someone who was always there.
and now she was gone.
yes, we are all sad but ask me how i’m doing, is something i would think many times.
being invisible like that hurt more than i can say. of course i felt shitty. of course i wasn’t ok. but my grief suddenly had no place. i had no place. that or people didn’t really know what to say. they were probably worried that i would break down in tears. and who wants to see that? but it would have made me feel a little better. i wouldn’t have broken down completely. i did that on my own time. a tear here and there would have helped me. or just talking about her. whenever i mentioned Barbara, people usually changed the subject quickly. one person even started talking about how the death of his cat was the same thing.
ok. I get that losing a cat is horrible. but please. have some empathy and pick your timing accordingly.
i don’t blame anyone. i can’t. i’ve probably reacted the wrong way about someone’s death as well. death is a tricky subject and everybody deals with it differently so the reactions will vary. and there will undoubtedly never be a correct way to react. we’re humans and we learn as we go.
but ‘how are your parents’ never made me feel better. a lot of times it was followed by ‘there’s nothing worse than losing a child’. well. i don’t have kids and so that cannot ever apply to me because i will never have kids.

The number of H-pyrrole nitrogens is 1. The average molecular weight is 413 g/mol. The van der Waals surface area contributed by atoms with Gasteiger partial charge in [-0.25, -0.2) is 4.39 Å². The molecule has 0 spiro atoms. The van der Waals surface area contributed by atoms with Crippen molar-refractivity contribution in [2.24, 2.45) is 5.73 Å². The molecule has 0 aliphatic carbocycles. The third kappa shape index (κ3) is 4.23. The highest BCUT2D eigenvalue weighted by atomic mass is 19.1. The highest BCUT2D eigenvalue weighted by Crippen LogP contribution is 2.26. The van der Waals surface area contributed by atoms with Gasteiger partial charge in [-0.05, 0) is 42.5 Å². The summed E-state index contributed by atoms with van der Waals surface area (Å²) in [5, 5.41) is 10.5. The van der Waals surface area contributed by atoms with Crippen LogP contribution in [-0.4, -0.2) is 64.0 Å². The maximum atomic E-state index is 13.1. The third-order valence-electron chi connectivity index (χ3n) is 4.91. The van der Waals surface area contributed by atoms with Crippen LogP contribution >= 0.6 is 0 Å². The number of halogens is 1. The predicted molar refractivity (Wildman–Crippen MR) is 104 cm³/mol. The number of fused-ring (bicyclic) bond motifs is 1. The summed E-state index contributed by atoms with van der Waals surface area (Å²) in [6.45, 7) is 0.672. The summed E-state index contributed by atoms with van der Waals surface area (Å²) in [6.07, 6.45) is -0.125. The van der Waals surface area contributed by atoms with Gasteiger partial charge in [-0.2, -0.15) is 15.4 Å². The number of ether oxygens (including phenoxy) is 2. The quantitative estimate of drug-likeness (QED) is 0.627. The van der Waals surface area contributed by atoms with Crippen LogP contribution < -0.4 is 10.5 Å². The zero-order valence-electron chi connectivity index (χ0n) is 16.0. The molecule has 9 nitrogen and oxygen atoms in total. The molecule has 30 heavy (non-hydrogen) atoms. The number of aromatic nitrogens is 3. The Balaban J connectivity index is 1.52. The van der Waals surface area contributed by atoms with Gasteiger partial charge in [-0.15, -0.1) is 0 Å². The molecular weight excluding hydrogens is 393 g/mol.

losing my sister, to me there hasn’t been anything worse than that. trust me.
and yes, i love talking about her. and no, it won’t make me break down, throw myself on the floor and start a tantrum, wailing to the heavens, shaking from grief and cursing heaven and hell. it will make me remember her which will make me happy. i will tell you something interesting about her because she was very interesting and she made my life more beautiful. also, she was hilarious in her quirky way. whoever knew her will probably tell you something similar because she was a shining star that still gleams its light upon us, even though we can no longer see it.
but it is there. here. i know it is because i can feel it.
there was one reaction that positively stands out to this day. maybe it was just said at the right time or maybe because the person wrote it to me in an email and i could read it at my own pace, with my own voice. i don’t know.
she wrote, they say that time heals all wounds but, in truth, time teaches you to live with the loss.
that helped me more than she will ever know because the loss is ever so present every single fucking day. sometimes it hums quietly in the backgroud, other times it throws its way forward into your chest, making it hard to breathe. making life unbearable. but life will continue. so, every day, i have to choose to continue as well, whether i like it or not.